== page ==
Q: The workout part is part of the equation, but what about diet and nutrition? How do you work that into your programming?

A: For people who need to lose weight, nutrition is going to be the number one factor in whatever workout regime they subscribe to. We actually host an online weekly nutrition class for our members, and we do a nutrition challenge at least once a year. Over the years, we’ve gathered a ton of knowledge and tools as it relates to nutrition, and we try to educate our members about the importance of feeding their bodies the good stuff.

We know that not every member is ready to overhaul their eating habits, let alone letting go of their affinity for wine. We slowly roll nutrition into our programming, specifically our introductory classes. We use our intro programs called Start Strong  and Everyday Better Boot Camp to teach nutrition as part of our Everyday Better philosophy. We have new members track their food, and then we teach a new concept every few days. Gradual changes over a month lessens the burden of drastically altering eating habits, and in the final two-week challenge we eliminate grains, sugar and alcohol. Gasp!


Q: Everyone across every age group could benefit from a little fitness. How do you think about helping both the old and the young?

A: Greg Glassman, founder of CrossFit, says it perfectly: "The needs of Olympic athletes and our grandparents differ by degree not kind." We coach a couple in their 80s who are so strong and determined! We often have them do the same programming we do at the box. However, we simply modify the movements and lessen the intensity. The thing I love about CrossFit is that it’s endlessly scalable. Whether you’re in your 80s, going through a mid-life crisis, or a teenager, we can create a whole-body workout for anybody.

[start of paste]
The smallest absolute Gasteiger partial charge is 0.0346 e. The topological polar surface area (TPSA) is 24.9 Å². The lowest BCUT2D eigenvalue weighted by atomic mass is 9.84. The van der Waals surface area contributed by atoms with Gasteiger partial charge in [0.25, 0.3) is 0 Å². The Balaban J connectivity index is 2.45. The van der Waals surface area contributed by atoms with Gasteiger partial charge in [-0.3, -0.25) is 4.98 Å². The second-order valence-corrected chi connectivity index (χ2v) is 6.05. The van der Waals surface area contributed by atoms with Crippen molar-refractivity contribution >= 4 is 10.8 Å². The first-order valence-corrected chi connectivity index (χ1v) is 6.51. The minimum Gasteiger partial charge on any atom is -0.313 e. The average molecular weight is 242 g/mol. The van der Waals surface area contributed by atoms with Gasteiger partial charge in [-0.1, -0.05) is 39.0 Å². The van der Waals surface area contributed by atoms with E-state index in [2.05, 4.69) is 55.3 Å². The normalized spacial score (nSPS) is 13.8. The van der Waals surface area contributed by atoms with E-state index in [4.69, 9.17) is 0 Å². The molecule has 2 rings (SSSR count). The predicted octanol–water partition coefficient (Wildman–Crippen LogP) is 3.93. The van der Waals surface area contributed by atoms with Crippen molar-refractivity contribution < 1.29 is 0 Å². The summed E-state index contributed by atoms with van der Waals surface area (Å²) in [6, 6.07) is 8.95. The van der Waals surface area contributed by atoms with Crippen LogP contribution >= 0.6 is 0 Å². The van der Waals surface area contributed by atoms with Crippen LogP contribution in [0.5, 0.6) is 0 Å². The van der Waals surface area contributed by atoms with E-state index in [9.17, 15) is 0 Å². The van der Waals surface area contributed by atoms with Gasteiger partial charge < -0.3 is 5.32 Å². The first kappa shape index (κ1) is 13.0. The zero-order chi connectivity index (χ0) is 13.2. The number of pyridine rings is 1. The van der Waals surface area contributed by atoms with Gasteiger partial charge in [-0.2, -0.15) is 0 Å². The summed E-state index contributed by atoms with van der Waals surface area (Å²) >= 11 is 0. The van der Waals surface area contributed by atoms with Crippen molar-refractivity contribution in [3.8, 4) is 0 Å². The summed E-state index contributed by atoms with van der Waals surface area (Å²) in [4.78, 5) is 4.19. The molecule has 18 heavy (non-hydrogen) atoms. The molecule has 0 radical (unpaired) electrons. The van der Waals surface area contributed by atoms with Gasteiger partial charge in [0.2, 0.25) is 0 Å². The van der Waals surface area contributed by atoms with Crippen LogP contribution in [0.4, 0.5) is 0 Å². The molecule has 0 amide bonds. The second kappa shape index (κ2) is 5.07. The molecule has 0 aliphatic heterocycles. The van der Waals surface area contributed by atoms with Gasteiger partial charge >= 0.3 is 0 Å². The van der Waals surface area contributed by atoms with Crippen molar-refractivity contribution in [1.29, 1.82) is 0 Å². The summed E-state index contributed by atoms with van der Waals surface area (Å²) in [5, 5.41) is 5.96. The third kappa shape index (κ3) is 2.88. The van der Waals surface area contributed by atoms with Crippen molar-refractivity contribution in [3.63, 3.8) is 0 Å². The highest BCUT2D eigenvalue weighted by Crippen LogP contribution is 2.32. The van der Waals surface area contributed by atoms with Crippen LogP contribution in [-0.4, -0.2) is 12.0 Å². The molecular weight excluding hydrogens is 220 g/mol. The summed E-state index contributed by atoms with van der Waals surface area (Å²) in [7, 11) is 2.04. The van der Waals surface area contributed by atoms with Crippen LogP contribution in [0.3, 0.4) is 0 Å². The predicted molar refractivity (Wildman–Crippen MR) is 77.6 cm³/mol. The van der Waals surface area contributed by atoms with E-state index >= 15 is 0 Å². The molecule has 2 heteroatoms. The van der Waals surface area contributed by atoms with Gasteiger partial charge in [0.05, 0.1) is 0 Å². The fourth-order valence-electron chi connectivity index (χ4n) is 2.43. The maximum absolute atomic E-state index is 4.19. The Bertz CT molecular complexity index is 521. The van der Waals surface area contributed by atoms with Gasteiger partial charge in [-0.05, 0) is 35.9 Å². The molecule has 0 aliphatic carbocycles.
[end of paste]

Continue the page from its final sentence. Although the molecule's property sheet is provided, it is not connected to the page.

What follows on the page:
Even my 5-year old daughter, Olivia, is embracing the fitness world Darrick and I have created, both in the box and out in nature. For instance, we take a "family day" every Wednesday, which typically includes some type of hike. I love watching Olivia attempt to climb on and over anything and everything. Kids are heroes when it comes to functional fitness, and I love exposing our daughter to various types of exercise. We also talk to her a lot about how nutritious food benefits our bodies ... but we still have ice cream when we want it. I hope she grows up with the ability to enjoy food free from guilt and shame.

 

Q: In closing, what advice do you have for people considering CrossFit? 

A: Go meet the owners of a box near you. It may not be as scary as you think! Most CrossFit gyms offer intro programs or personal training, where you can learn how to move safely and how to scale movements to your current level of fitness. We can also scale around any limitation ... there's a whole community of adaptive athletes within the world of CrossFit, and resources are aplenty! We personally have been honored to host Seize the Oar  – an inclusive rowing club for athletes of any ability. It's made us more confident to train para-athletes, which is one of the most inspiring experiences you can imagine.

 

We hope you’ve enjoyed BeckyJo’s story about her CrossFit journey. Hopefully you’ve found some inspiration, and whether it’s CrossFit or some other type of workout regime, remember that being active is good for both the body and mind.

How are you going to be everyday better?